I didn’t really read much in September for various reasons (mostly sad kinds of reasons) but I picked things back up a bit in October. So here’s a summary of what I read in both months smooshed together.
The Collectors – Philip Pullman *****
(audio) ¦¦ I’m not sure this counts as a book because it’s a 30 minute audiobook but… I thought it was excellent. Even if you haven’t read the His Dark Materials trilogy you’ll find this short story thrilling, dark and incredibly atmospheric. It reminded me a lot of the works of MR James, which can only be a good thing. Bill Nighy does an incredible job as a narrator, hands down the best performance of an audiobook I’ve heard. The voices of the characters were beautifully acted and distinguishable from each other without it sounding too much like cheesy ‘voices’ if you know what I mean. Plus I listened to the whole thing walking home from work one day. All-around-winner.
The Last Summer Of Us – Maggie Harcourt ****
(audio) ¦¦ Apparently I’m mourning the end of summer (did we ever have one?) with the contents of my recent reads. The style of this book is a little ‘young’ which took me a minute to get used to, but was actually excellent. The narrator has a dry humour and I loved the Welsh accent and elements of the story. It was horribly fitting as life imitated art just the day after I finished reading (the book deals with the death of a parent) but in a way, it oddly prepared me for what was to happen. Anyway, if you can do YA I’d really recommend this.
A Home Of Their Own – Garry Jenkins ***
¦¦ My Mum and I are notorious in my family for needing A Nice Book About Animals to read when we’re feeling sad/stressed/down. September was certainly the time for ANBAA. This is actually well written and gives a good history of the dogs home as well as some nice stories about particular animals, but steers clear of being too saccharine or mawkish. I think that’s fairly unusual for this genre of book, which is why I’ve rated it so highly. It’s not life changing, no, and clearly the point of the book is to encourage donations, but given all that I think it was done extremely well.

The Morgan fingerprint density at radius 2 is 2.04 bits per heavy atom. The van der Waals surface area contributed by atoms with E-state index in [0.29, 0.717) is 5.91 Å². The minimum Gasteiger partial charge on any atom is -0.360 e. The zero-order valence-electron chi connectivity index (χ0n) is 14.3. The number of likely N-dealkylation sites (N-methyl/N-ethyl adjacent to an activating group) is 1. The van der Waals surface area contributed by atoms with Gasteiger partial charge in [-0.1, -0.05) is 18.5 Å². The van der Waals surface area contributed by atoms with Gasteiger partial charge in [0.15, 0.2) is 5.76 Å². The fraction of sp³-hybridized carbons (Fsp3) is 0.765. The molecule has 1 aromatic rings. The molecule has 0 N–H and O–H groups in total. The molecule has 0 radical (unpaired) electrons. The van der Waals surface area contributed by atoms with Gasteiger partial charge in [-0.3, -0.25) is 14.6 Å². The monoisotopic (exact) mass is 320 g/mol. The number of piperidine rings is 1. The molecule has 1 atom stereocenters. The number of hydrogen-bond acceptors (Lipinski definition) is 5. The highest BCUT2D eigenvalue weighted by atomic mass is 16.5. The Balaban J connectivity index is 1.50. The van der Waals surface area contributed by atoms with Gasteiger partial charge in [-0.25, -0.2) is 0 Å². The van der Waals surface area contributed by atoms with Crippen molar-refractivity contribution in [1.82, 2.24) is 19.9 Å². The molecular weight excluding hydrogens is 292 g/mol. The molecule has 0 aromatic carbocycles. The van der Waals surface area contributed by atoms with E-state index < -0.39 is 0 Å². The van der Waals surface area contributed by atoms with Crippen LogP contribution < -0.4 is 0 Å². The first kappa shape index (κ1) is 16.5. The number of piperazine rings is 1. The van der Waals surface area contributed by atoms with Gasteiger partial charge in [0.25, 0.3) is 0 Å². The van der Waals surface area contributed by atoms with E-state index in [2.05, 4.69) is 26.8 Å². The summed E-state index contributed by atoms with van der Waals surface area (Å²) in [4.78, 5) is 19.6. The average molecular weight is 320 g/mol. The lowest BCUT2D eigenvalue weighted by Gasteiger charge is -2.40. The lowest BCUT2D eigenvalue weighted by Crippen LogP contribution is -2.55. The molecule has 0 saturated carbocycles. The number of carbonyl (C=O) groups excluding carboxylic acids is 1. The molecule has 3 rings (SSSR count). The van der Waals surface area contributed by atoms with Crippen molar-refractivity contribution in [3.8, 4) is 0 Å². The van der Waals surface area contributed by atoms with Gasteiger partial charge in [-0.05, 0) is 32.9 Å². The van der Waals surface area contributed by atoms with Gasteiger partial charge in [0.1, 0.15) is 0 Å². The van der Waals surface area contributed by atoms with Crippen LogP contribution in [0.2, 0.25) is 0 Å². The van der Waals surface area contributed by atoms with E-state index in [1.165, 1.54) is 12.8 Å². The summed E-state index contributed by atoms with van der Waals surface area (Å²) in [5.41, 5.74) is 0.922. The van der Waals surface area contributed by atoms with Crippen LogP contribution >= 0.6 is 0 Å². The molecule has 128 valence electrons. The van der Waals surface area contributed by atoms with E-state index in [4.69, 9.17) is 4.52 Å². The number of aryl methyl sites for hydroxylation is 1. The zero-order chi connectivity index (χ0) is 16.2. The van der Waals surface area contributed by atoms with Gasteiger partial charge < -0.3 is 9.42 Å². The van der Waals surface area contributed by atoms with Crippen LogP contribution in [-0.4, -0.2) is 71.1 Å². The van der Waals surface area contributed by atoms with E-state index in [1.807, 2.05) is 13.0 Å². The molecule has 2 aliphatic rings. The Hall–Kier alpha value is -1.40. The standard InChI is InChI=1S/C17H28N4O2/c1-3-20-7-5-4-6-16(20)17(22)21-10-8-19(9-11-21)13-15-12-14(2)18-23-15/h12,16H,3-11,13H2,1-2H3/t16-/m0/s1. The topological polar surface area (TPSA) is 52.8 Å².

Smoke and Mirrors – Neil Gaiman ***
(audio) ¦¦ Ooh he’s a bit brilliant, isn’t he? This collection of the slightly weird had me hooked from the beginning, but 10 stories of the macabre in and I was flagging a bit. And then it just kept going. Things began to feel a bit samey, and I read back the titles of the stories and honestly there were a few I couldn’t even remember. I think this is best enjoyed in short bursts, or else you get out-supernaturaled quite quickly.
The Ice Princess – Camilla Läckberg ***
¦¦ This is your token scandi-crime novel, which even though it starts out describing a fairly dramatic murder scene is really quite slow to get going. There is a lot of character development which slows things down to begin with but means you do understand the characters well by the end. Some reviews were annoyed at the fact there was a relationship in this book that was given a lot of words. I quite liked it, to be honest. There were a few subplots which weren’t resolved, and some which were totally meaningless, but I think there’s a follow up which may resolve some of them.
Miss Pettigrew Lives for A Day – Winifred Watson **** ¦¦ This was given to me by my sister when I asked for a non-stressful holiday read. I loved this book! The old fashioned dialogue, descriptions of London in the 30’s, and pleasant happenings were all most enjoyable. No, this isn’t a literary great. But it’s a fantastic story and I’d highly recommend it as a light holiday read.
If you had to pick one book to recommend I read next, what would it be? I’d recommend Miss Pettigrew Lives For A Day, I think. I can’t see how anyone would not like that book!